Twenty-four percent of households in the Fort Wayne area live on an annual income above the Federal Poverty Level, but still below the basic cost of living in Allen County. This critical population is called “ALICE,” meaning they are Asset Limited, Income Constrained and Employed. This is a hard-working group of people that is doing everything possible to maintain gainful employment, but are hindered by their income because it is too high to receive government assistance, yet too low to ever reach financial stability. These households lack the ability to build up their assets, are typically living paycheck to paycheck and are generally comprised of individuals lacking proper skills and resources to better their current situation.
United Way of Allen County CEO David Nicole says his organization strives to create lasting change through advocacy, agency investments, collaborative initiatives and volunteerism. “We have been doing all of these things for a while, but what is specifically new in our endeavors is a focus on the ALICE population,” he says. “These are families who are working hard but still struggle to survive, and in some cases are considered to be the backbone of our community. They are burdened by specific barriers such as being torn between buying medicine or food.”
In order to better target the ALICE population, United Way is now moving from a relatively broad perspective along an age continuum of ‘cradle to career’ to a more focused lens. “Our focus on how we do business is changing,” Nicole explains. “The ALICE reports conducted in Indiana reveal more clearly to us this critical population of people that could easily fall through the cracks without support. Through community conversations, we identified the community barriers they face and through collaboration with the community, we will work toward better solutions.”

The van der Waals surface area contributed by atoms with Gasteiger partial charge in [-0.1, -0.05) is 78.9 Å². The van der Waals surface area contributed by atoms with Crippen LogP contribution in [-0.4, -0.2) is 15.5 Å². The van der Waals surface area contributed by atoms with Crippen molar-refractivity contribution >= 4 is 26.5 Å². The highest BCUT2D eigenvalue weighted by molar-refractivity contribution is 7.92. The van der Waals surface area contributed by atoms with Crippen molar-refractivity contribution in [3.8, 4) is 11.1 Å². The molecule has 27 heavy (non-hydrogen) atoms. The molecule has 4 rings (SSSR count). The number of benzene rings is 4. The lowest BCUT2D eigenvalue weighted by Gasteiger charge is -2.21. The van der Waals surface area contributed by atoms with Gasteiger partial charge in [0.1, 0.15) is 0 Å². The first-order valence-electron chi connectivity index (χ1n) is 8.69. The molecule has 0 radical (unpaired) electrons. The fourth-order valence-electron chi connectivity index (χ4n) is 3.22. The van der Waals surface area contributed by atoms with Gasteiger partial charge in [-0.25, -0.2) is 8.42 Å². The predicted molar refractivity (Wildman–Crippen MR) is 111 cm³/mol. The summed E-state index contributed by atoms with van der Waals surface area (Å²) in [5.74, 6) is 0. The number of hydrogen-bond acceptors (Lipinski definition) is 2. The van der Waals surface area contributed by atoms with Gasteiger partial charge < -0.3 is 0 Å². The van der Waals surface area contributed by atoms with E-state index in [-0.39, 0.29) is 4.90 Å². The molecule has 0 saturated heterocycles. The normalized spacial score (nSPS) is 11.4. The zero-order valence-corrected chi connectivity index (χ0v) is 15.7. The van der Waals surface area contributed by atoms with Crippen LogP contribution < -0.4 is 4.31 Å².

United Way focuses on the issues faced by the ALICE population and continues its work to provide needed solutions to ensure success for everyone, including children, adolescents and adults. “Often there is a lack of access to necessary job skills,” says Nicole. “There can be a lack of access to reliable transportation, work support, quality childhood education and dependable childcare. Childhood success is one of our focus areas for a few reasons: one, it is a clearly identified barrier, and two, this is a pipeline and we want to prevent this cycle from repeating itself for the next generation. In other words, childhood success is both today and next week, youth success is tomorrow, and adult success is today.”
While one individual organization like United Way cannot feasibly reach 100 percent of struggling populations like ALICE, collaborative partnerships and initiatives with various other local agencies help broaden that reach to serve as many people as possible. “Although we will not likely counteract all of the problems these families face, we are optimistic that the more narrowed focus will lead to better quality outcomes to specific, targeted objectives,” says United Way of Allen County board chair Dan Starr.
“New collaborations are key to our success in helping as many people as we can,” Nicole says. “It is a holistic approach, it is nonprofit, for-profit, education systems, health care, government, etc. working together around a common goal. While money is integral to executing a mission, I don’t believe all the money in the world could solve the human service problems we have or reach all of the ALICE populations. What I do think will change the impact we have is how we, the community, can effectively work together.”
Address: 334 E. Berry St. Fort Wayne, Indiana 46802
Phone: (260) 422-4776